Long-arranged in my diary, most of last week was spent as ‘My painting week’, seven days in which I ignored the rest of the world as far as possible and just painted. This is what came out of it.
Some existing paintings were worked on, trying to improve them:
‘Landscape observed’, lightened up considerably without in any way altering the structure except in a few details. Probably now finished.
Untitled, similar palette to above but with red, and small whereas the above is 5 ft long. The other difference is that while ‘Landscape observed’ is precisely that, this inconsequential piece, like similar ones already painted, is a whimsy, an image of nothing. Titivated a little and now finished.
I simply turned this one upside down, which immediately improved it, removed a building then standing on its roof, slightly but significantly changed the hues and shape of the multi-coloured band across the near middle-distance (‘the hills/mountain range’), sharpened up the ochreous ‘beam’ shining up or down, scored slight lines into the foreground, and intensified the purple and viridian green occupying the ‘sky’ – and hey presto, you have another landscape if you want one. I see it as an abstract, perhaps trying to say something. Untitled, but I like it.
This was an abstract developed from an abstract based on a contrived image used as an exercise in the ‘towards Abstraction’ course I went on in May (see posts in May/June below). I wanted to strengthen the purple so I began scraping it off the board. I ended up by scraping the whole of the acrylic picture off, so this painting no longer exists.
I then replaced it in oils impasto, using a similar palette, with additions, but not trying to keep to the same pattern. I scored into it, however, the same pattern of lines as on the original. They will be turned into three-dimensional ‘piping’, as on a decorated cake, once the oils have dried and I have sand-papered them down a bit. Meanwhile, I have an almost completely new abstract painting, awaiting its final embellishments:
That last one has taken a lot of time but I think will eventually be worth it.
I also painted three new works. The first, small and untitled, is vaguely solaroid and celestial. It is finished and, rather weakly, is called simply ‘Solaroid’ so that it has a title to be promoted immediately to The Gallery.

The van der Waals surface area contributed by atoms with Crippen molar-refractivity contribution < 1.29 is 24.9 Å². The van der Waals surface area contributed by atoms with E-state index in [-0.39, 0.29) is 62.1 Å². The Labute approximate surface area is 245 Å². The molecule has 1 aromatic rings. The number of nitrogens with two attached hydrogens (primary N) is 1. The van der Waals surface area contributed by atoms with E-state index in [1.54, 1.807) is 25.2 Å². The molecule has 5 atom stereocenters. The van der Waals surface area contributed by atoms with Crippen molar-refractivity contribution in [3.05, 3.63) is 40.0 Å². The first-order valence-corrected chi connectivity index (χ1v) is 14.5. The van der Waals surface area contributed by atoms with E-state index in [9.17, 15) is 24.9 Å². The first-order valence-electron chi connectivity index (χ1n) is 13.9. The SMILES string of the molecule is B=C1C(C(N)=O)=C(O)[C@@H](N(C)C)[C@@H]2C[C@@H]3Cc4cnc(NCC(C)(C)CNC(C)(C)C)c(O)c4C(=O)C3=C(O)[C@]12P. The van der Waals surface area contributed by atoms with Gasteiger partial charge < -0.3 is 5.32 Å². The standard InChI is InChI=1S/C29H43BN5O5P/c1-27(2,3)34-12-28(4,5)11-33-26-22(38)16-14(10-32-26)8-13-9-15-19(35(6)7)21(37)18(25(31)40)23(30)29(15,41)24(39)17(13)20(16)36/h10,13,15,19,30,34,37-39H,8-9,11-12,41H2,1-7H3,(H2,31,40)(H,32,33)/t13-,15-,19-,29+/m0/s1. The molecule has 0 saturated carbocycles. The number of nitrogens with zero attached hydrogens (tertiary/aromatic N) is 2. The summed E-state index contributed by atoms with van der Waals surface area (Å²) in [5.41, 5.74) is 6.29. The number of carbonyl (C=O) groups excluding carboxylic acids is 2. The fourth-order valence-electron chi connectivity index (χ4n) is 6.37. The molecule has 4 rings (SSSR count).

The other two new paintings are unfinished, mainly because I am waiting for their oils to dry. One is also vaguely solaroid in inspiration but is not of anything in particular, though I suppose it could be sun-risey. Its genesis, however, lies in a deliberate attempt to revert to a technique I used quite a lot in my early days when I was exploring the joys of painting and discovering you didn’t necessarily have to use a brush at all. You just needed a flat surface which you could pick up and tilt this way and that, a range of ochres, and a bottle of oil. You can induce this sort of effect by encouraging the oil to run through the ochres:
This canvas in fact requires a lot more work but I can’t do much till it dries a bit more. Meanwhile I have a good foundation for a really messy and colourful painting – untouched by painterly brush.
This last new painting is completely different in intent and technique. It is about 100 x 60 cms. Obviously, it is basically figurative: the actual scene exists in Suffolk, here much exaggerated. It is called ‘The Green Barn’, a little joke because the whole point is to have an expanse of yellow as bright as I can get it. I have two more coats of yellow ochre to put on, the last a really bright one to be carefully liquified from the last two spoonfuls of a wonderful pure yellow ochre I acquired years ago in Provence.
This was an early draft. Now, the track and the barn have shrunk, and it looks like this:
I think the track may well disappear altogether at the next repainting, and maybe the skyline clumps of bushes too. A painting of only flat grey, dark green and an expanse of very bright yellow might well be a stunning combination – however removed from the reality of the actual scene.